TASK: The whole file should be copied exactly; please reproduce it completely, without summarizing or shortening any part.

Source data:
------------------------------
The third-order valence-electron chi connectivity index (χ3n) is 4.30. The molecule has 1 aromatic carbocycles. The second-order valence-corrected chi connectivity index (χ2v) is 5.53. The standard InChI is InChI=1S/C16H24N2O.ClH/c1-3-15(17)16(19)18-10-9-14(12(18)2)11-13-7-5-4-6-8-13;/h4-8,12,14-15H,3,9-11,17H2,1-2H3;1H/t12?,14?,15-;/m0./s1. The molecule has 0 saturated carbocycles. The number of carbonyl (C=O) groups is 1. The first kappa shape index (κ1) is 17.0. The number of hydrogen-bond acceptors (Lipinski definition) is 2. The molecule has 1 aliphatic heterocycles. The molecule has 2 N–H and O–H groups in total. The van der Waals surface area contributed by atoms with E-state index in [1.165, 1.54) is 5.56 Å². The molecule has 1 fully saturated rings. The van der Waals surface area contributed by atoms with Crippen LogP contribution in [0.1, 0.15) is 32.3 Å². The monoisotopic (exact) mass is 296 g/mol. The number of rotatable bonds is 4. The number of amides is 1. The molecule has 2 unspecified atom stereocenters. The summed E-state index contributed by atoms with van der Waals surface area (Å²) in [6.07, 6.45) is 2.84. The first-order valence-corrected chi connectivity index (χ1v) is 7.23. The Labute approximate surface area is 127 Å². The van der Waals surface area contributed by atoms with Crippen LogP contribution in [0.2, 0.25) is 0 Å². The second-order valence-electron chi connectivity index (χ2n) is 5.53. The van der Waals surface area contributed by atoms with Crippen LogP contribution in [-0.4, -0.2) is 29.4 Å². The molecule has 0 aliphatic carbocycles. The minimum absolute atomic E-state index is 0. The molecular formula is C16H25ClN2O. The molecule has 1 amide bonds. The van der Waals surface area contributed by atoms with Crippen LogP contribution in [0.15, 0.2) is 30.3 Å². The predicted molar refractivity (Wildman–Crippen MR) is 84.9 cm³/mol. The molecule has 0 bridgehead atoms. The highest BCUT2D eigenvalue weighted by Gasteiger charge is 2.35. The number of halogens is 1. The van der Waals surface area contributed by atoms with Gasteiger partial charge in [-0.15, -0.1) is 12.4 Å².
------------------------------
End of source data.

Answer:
The third-order valence-electron chi connectivity index (χ3n) is 4.30. The molecule has 1 aromatic carbocycles. The second-order valence-corrected chi connectivity index (χ2v) is 5.53. The standard InChI is InChI=1S/C16H24N2O.ClH/c1-3-15(17)16(19)18-10-9-14(12(18)2)11-13-7-5-4-6-8-13;/h4-8,12,14-15H,3,9-11,17H2,1-2H3;1H/t12?,14?,15-;/m0./s1. The molecule has 0 saturated carbocycles. The number of carbonyl (C=O) groups is 1. The first kappa shape index (κ1) is 17.0. The number of hydrogen-bond acceptors (Lipinski definition) is 2. The molecule has 1 aliphatic heterocycles. The molecule has 2 N–H and O–H groups in total. The van der Waals surface area contributed by atoms with E-state index in [1.165, 1.54) is 5.56 Å². The molecule has 1 fully saturated rings. The van der Waals surface area contributed by atoms with Crippen LogP contribution in [0.1, 0.15) is 32.3 Å². The monoisotopic (exact) mass is 296 g/mol. The number of rotatable bonds is 4. The number of amides is 1. The molecule has 2 unspecified atom stereocenters. The summed E-state index contributed by atoms with van der Waals surface area (Å²) in [6.07, 6.45) is 2.84. The first-order valence-corrected chi connectivity index (χ1v) is 7.23. The Labute approximate surface area is 127 Å². The van der Waals surface area contributed by atoms with Crippen LogP contribution in [0.2, 0.25) is 0 Å². The second-order valence-electron chi connectivity index (χ2n) is 5.53. The van der Waals surface area contributed by atoms with Crippen LogP contribution in [-0.4, -0.2) is 29.4 Å². The molecule has 0 aliphatic carbocycles. The minimum absolute atomic E-state index is 0. The molecular formula is C16H25ClN2O. The molecule has 1 amide bonds. The van der Waals surface area contributed by atoms with Crippen LogP contribution in [0.15, 0.2) is 30.3 Å². The predicted molar refractivity (Wildman–Crippen MR) is 84.9 cm³/mol. The molecule has 0 bridgehead atoms. The highest BCUT2D eigenvalue weighted by Gasteiger charge is 2.35. The number of halogens is 1. The van der Waals surface area contributed by atoms with Gasteiger partial charge in [-0.15, -0.1) is 12.4 Å².